With the upcoming Azerbaijan Grand Prix shifting from the heat of June to its new spot on the calendar in the cooler climes of April, we're investigating what temperature changes mean for the teams.
Two temperatures play an important role in F1: air temperature and track temperature. While the two are connected, they're not the same. On a beautiful, sunny day, for example, both air and track temperatures will rise. As soon as cloud cover arrives, the air temperature will drop immediately. However, the track will retain the heat over a longer period of time and cool down slowly.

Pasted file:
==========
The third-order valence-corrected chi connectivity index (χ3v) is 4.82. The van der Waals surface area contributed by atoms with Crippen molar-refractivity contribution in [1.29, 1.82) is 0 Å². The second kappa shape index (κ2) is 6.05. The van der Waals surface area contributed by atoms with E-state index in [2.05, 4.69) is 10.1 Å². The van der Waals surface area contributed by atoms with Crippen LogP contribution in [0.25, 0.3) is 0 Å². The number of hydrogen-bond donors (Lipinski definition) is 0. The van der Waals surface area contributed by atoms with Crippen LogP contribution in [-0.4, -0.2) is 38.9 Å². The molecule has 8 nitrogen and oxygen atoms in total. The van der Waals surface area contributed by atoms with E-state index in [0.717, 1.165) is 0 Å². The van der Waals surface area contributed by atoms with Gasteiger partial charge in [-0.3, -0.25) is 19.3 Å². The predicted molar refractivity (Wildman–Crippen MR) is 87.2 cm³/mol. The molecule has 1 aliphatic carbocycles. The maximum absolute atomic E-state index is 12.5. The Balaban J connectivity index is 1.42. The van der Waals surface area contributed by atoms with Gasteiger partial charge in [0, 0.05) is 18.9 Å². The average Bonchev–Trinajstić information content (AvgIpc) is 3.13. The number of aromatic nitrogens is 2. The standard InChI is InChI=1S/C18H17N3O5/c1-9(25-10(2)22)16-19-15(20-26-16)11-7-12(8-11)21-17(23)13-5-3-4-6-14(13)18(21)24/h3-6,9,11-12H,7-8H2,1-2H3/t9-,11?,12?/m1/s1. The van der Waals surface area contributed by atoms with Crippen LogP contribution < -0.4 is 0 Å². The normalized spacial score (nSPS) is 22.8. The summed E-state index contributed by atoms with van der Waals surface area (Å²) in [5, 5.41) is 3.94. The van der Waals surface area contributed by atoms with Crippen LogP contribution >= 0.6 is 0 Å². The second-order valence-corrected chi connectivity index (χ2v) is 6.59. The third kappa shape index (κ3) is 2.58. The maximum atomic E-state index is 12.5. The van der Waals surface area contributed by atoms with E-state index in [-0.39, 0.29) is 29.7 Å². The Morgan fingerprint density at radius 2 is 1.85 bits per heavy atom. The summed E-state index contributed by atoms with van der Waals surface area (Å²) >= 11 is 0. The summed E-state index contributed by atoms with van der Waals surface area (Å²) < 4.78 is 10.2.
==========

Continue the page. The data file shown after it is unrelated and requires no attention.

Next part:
Depending on the surface materials, tracks might heat up faster or slower. If the track surface features a high level of bitumen, it will be darker - and thus absorb more sunlight and heat up quicker.
Variations in temperature impact many parts of the car, but the biggest influence is usually on the tyres. The track temperature impacts how hot the tyres will run which will in turn impact the grip level and the degradation rate.
F1 tyres have a very narrow operating window - the sweet spot being where they are at the peak of their performance in terms of grip levels. Operating below this window doesn't produce the same levels of mechanical grip or performance, while being above it can cause performance to drop and increase tyre wear. Missing the optimum tyre operating window by a few degrees can cost a tenths of a second in a lap time.